The Sustainability of Clogs

A follower once told me, “As long as you repair the soles before it wears through to the wood, and take good care of the leather, they will last forever.” The fact that this person was Swedish just further convinced me. After wearing my Troentorp DaVinci clogs for about a year, I knew they would need to be resoled soon. Not wanting to be clog-less, I waited until I had a back-up pair. I purchased my Lotta from Stockholm High Heel Classic Clog pair in February, right before COVID-19 hit. At that point I didn’t go to the cobbler because I thought they were closed. I had actual real fear of dropping them off and the business closing down for months, or forever, with my beloved clogs trapped inside. When I finally did take them in to the oft-recommended Camody Shoe Service, I learned they had been open the entire time. Shoe repair, considered by many to be  archaic or obsolete, was deemed “essential.”

Here’s the fun part. My $99 clogs cost $61 to resole. I didn’t have a choice. The repair man tried to dissuade me. I don’t think he had any idea how much a person could love a pair of clunky old shoes. Clearly he was unaware of the wildfire that was the hipster phenomenon of #cloglife. I left them with him, not at all confident he would return them to me the way I imagined. We agreed he would sand down the wood to remove the scuffs and marks but would not varnish them with shiny shellack. But what if he used some weird colored rubber? I did not feel sympatico with the gentleman but decided to trust him anyway. Two days later I retrieved them and was thrilled! They looked perfect. It still seems crazy to have paid so much but isn’t it better to repair and reuse? To commit yourself to the stewardship of a good pair of shoes?

Around the same time I bought my second pair of clogs, I made a purchase from Nordstrom: a pair of white Classic Dr. Scholl’s. My mom wore these when I was a kid and I had at least one pair back then and I’d been thinking about getting a pair for a long time. The only question was, “What color?” I decided on white. A few days later, a Nordstrom box arrived in the mail, (my new Dr. Scholl’s!) as well as a box from my mom. “What is this box from my mom?”, I wondered. An identical used pair of Dr. Scholl’s. I am not kidding. I had mentioned that I wanted them and she said she might have some and I forgot all about the conversation. The new ones are the photo on the left. The used ones (only a few years old, not form the 70s or anything) are on the right. Same color. Same size. Came on the same day. Like the universe was telling me, “You don’t need to buy new stuff. There’s plenty of perfectly good stuff already out there.” It was freaky. But so cool. Such an affirmation of my commitment to #lowbuy. I sent the Nordstrom ones back.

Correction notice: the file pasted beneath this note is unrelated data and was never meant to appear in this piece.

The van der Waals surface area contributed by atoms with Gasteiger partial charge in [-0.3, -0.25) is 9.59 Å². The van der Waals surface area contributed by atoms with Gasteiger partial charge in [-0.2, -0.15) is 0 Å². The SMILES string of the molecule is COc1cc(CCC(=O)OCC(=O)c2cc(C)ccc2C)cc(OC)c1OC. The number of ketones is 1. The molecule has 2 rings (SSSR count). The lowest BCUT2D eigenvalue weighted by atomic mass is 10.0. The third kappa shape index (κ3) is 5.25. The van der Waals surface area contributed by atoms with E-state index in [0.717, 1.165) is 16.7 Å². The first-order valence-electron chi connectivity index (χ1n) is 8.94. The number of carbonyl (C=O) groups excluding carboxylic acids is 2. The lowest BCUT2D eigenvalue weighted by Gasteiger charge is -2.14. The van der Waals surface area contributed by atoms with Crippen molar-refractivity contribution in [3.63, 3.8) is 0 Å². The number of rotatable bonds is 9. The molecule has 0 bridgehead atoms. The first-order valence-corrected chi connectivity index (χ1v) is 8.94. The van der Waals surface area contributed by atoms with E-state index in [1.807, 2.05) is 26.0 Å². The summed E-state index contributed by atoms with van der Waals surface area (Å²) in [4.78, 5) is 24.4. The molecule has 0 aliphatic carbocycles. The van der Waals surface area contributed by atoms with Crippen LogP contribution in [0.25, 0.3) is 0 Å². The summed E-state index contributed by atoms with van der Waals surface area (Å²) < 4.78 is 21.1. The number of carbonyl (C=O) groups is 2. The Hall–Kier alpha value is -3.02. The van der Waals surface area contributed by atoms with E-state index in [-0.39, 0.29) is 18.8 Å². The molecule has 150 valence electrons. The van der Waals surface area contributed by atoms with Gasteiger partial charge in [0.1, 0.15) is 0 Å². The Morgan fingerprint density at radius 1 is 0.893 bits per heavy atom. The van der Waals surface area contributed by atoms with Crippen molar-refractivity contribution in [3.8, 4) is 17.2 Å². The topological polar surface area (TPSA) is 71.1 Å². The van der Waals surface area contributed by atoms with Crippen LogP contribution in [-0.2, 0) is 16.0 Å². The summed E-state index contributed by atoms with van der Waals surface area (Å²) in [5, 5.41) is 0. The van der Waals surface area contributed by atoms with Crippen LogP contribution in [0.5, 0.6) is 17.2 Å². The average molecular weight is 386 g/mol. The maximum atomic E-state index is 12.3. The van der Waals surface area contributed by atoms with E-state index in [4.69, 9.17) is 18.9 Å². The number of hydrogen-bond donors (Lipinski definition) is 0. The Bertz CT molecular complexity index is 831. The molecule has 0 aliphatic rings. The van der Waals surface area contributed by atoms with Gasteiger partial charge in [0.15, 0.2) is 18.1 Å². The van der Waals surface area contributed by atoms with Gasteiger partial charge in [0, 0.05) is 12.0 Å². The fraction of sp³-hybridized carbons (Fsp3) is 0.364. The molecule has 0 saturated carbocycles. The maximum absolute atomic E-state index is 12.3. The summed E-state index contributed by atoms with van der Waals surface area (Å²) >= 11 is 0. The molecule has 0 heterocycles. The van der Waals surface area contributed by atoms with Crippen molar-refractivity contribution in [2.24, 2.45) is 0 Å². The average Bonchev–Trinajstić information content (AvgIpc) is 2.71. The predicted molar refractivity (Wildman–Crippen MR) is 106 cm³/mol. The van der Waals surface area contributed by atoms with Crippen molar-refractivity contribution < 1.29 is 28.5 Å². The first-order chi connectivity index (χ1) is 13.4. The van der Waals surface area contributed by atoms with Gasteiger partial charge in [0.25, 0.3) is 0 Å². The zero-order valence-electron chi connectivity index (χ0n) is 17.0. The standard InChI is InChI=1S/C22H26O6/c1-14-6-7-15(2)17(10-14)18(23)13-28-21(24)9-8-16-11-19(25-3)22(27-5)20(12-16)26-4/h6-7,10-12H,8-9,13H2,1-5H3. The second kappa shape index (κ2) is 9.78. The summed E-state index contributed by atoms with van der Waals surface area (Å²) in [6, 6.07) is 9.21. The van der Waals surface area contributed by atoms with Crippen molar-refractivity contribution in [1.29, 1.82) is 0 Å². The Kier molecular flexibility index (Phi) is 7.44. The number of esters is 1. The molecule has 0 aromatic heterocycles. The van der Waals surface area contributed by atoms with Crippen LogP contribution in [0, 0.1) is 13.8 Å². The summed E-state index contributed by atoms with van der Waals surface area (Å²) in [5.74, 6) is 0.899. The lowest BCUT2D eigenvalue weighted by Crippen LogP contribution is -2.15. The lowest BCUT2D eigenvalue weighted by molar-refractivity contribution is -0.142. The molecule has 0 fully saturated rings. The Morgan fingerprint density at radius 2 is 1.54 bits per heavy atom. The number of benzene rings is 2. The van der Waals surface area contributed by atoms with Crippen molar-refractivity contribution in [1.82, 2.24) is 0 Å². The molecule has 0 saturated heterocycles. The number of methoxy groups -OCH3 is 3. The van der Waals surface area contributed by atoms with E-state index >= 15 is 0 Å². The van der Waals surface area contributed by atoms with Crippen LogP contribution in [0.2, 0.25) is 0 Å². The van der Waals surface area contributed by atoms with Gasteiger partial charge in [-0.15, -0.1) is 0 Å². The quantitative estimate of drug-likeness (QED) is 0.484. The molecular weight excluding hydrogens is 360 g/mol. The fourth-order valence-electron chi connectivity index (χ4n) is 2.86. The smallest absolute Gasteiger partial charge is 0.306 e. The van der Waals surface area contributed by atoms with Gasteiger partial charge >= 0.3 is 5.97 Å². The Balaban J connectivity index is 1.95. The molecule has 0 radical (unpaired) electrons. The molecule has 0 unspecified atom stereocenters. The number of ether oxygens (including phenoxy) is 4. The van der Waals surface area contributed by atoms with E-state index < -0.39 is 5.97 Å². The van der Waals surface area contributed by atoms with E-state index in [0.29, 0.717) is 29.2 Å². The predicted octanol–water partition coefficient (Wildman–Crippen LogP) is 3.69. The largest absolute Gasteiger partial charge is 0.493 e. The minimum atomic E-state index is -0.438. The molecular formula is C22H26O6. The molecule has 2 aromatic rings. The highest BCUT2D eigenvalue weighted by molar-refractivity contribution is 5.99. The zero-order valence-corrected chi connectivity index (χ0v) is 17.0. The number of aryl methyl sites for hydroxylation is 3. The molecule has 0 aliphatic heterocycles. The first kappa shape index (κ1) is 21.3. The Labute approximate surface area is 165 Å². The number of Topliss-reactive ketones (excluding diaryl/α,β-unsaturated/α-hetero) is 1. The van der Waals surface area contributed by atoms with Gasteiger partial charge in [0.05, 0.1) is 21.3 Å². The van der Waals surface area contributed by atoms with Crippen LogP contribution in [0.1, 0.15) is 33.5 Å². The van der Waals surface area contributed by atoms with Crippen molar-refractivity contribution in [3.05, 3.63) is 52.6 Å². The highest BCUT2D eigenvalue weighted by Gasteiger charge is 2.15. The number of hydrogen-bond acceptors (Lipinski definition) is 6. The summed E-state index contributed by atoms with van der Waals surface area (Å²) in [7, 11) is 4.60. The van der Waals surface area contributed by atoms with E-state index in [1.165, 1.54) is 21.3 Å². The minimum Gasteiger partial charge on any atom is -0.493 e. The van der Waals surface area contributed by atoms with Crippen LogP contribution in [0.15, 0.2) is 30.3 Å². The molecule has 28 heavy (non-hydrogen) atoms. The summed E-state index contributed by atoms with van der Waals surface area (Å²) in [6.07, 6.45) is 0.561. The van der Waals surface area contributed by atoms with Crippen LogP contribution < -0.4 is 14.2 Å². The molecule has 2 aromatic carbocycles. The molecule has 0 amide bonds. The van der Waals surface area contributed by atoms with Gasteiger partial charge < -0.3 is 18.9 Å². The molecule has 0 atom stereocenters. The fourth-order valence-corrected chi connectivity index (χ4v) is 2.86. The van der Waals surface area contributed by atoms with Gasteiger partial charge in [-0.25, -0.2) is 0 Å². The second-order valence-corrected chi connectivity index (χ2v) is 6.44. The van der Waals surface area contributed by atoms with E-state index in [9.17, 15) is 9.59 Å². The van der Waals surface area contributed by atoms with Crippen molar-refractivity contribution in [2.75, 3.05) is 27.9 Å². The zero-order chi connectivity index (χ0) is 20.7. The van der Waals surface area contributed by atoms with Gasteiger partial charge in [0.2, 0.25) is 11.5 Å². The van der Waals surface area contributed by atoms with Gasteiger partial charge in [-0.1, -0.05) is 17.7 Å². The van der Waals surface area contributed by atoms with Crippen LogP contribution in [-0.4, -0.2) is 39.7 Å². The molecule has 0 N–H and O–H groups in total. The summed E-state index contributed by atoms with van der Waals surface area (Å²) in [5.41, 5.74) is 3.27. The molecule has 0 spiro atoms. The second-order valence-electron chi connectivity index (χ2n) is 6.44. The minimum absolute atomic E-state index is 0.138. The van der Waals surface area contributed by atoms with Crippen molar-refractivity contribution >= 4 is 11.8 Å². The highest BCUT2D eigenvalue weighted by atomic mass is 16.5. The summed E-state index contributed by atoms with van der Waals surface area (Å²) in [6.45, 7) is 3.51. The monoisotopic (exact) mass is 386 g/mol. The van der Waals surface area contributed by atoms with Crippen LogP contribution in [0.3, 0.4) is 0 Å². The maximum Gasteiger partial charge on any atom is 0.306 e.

This year has been a complete 180 on shopping for me. The less I buy new clothes, the less I want them. I have been so completely content with what I have. And more and more I am really clear on what I like. Having less and maintaining a minimal, curated closet is so satisfying.

RESOURCES:

How I got started with clogs

By the way, if you need to adjust your Dr. Scholl’s buckles, this video is a life saver!

To learn more about the Low Buy Challenge, check out Signe’s site.

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